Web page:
Something about feminism

I've wanted to write something about feminism for a long time, mostly to organize my own thoughts about my stance. I haven't been able to do this without devolving into a fervent, long- winded tirade, but today I think I'm ready to be clear, short, and sweet.

I am a passionate feminist in the truest form; I believe in political, economic, and social equality of the sexes. It is not about condemning men, or shaming "gender-normative" women. In my professional life, I am a feminist because I want to be able to embrace my femininity without anyone (consciously or subconsciously) suspecting that this compromises my ability to be effective. I don't want to have to "turn on my bro-ish side" to get hired at a start-up. I understand the patriarchy hurts women and men, and know that we need male allies to reach equality. For feminism to be persuasive, it needs a balanced approach.

When I see things like TIME's poll to ban the word "feminism", and the Tumblr Women Against Feminism, it honestly make my blood boil. I want to shake these people, and make them understand my stance, which they surely couldn't disagree with. But if there is one thing I've learned as I've grown up, it's that the initial, visceral reaction you have to something distasteful is rarely a productive approach to an agreeable outcome. This is why I think empathy is perhaps the most powerful tool someone fighting for a cause can have. By listening to the opposition and understanding their point of view, we can engage in a dialogue that is more than just a pissing match.

The article that inspired me to write this post is a submission to Though Catalog entitled "I'm a Mother of Two and I Cannot (and Will Not) Support Feminism". While I disagree with the author, she makes some fair points. She writes "When the term feminism turned from being a message of empowerment and gender fairness to basically a list of rules, restrictions, idiosyncrasies, offenses and grievances directed at all things male, I tapped out," and says that she hopes that one day her sons have partners who "honor their manliness, strength, valor, chivalry and masculinity."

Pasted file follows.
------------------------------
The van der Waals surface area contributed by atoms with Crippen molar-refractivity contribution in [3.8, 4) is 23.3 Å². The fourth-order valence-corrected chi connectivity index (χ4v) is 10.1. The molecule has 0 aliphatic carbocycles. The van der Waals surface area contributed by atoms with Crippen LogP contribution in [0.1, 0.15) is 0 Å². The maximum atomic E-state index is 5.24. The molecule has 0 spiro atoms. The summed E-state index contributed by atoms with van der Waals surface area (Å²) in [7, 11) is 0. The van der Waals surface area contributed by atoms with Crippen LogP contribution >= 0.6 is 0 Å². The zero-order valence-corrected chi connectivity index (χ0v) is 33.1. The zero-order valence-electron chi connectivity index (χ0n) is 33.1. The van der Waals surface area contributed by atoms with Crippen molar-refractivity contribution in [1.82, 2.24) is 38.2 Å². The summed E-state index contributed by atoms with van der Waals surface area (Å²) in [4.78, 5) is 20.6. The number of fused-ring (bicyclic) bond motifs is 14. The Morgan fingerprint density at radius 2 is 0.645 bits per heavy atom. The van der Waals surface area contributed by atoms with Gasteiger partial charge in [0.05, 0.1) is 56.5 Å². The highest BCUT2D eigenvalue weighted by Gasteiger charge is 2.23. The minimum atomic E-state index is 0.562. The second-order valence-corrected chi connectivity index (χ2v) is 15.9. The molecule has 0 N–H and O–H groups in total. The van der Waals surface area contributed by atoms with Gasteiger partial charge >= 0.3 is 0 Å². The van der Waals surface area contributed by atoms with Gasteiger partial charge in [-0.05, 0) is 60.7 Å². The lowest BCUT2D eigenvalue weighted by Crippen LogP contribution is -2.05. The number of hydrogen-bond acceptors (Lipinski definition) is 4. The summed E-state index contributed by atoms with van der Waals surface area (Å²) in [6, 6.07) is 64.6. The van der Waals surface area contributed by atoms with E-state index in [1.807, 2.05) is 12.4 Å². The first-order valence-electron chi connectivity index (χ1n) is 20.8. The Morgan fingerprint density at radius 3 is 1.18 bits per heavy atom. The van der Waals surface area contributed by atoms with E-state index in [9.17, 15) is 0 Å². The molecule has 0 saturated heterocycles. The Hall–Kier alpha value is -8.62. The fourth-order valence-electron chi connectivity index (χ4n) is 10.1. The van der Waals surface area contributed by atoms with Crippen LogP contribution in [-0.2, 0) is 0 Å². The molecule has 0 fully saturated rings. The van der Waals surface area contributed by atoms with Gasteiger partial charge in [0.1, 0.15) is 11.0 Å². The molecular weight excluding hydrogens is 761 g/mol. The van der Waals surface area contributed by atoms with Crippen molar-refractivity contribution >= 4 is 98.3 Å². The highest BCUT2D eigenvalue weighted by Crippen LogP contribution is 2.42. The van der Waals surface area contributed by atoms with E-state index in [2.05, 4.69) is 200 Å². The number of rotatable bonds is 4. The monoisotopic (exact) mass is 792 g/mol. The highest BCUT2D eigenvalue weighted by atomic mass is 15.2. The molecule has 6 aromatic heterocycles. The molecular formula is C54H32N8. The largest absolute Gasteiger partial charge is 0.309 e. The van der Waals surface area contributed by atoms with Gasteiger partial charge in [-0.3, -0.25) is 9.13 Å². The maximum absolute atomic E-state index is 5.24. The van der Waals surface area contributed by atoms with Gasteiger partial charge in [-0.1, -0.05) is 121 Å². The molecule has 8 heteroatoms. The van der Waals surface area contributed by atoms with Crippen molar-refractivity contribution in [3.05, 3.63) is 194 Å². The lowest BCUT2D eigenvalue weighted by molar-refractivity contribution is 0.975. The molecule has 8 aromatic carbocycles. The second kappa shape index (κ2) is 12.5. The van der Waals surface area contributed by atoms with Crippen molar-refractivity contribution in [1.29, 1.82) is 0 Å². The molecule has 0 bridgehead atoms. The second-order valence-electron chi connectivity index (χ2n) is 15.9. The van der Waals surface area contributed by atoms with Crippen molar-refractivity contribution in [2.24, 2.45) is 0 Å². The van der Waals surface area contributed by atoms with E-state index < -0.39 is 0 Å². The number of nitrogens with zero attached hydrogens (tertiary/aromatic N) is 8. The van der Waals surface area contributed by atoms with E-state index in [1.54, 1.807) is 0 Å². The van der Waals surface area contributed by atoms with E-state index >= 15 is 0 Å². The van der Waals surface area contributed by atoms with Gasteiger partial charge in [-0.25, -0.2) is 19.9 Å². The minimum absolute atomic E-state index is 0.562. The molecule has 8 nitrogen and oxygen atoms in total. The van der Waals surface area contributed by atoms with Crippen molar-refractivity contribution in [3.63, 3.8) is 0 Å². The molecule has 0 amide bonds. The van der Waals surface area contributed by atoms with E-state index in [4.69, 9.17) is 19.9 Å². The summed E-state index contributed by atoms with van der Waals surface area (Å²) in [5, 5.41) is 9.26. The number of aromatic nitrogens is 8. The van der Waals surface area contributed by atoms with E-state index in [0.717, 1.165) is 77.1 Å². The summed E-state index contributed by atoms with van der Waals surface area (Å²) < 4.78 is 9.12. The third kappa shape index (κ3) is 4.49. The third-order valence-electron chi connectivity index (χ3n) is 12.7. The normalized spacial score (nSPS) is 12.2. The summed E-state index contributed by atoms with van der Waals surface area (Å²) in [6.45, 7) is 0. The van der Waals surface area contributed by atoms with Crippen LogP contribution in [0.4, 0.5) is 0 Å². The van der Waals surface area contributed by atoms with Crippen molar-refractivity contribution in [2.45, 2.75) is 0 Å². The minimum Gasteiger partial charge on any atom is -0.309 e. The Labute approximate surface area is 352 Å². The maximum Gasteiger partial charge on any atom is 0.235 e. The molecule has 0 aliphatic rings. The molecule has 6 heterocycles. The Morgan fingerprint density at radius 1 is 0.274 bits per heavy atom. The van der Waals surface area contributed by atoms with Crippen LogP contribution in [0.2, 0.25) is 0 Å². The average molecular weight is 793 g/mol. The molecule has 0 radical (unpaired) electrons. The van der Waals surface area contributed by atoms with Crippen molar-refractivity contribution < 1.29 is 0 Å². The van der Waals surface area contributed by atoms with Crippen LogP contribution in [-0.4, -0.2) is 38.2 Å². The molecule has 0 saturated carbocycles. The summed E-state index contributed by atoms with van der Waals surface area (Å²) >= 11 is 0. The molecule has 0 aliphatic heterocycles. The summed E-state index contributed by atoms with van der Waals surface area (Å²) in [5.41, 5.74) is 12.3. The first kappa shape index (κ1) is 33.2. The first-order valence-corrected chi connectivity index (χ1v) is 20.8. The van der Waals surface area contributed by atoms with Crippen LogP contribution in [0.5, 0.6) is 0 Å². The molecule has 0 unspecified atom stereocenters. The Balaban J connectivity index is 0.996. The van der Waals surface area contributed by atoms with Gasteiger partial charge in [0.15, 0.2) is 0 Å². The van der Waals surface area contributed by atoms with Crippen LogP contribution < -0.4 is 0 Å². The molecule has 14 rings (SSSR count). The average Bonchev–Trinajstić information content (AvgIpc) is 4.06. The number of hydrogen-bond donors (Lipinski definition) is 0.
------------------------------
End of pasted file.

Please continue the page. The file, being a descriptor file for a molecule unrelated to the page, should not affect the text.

Within my own ideology, I find these statements to be slightly misguided, but coming from a mother of two young sons, I do not find them to be unfounded. Like all mothers, this author seeks to project her children. Because of her recent experiences, she views modern feminism as an attack on her children. It's unsurprising that she has decided to speak out.

The way I see it, feminism needs a re-branding. The feminist commenters on Thought Catalog can berate this woman, calling her ignorant all they want, but it won't change the fact that tens of thousands of reasonable, well-meaning people agree with her. Though they don't mean to, many feminists paint the cause in a rather unflattering light. Putting masculinity on trial is a great way to bring together a bunch of hot-headed emotionally-driven "feminists", and ostracize literally everyone else. We need a much more nuanced approach.

I want to live in a world where a man can feel confident and masculine while wearing a baby on his chest, and where a woman need not feel guilty about working late or hiring a nanny. I want men and women to be able to flirt without the man feeling creepy, and without the woman feeling that her safety is compromised. I would accept a polite compliment on my physical appearance from a male friend or partner, but I want these men to understand that if they give me this compliment in a professional environment, it will undermine my ability to be taken seriously. I want men and women alike to be conscientious of their language, and check themselves before calling a female colleague "bitchy" or "bossy" for displaying confidence or authority similar to a male colleague.

Feminism, of course, seeks to bring about equality by elevating women. Those who read and study feminism and gender understand that breaking down patriarchy is intended to help both sexes. But with so much focus on purely women's issues, many people feel that the approach is unfair. The mainstream feminism movement needs a lesson in empathy. Men make up half the population; we need to find a compelling way to engage this population, rather than crucify them. The goal of the feminist agenda—equality of the sexes—hardly matters if the perception is that it seeks to bring down men. We need to make feminism a safe place for men and male allies if we want to stand a chance of making the world a safe place for women.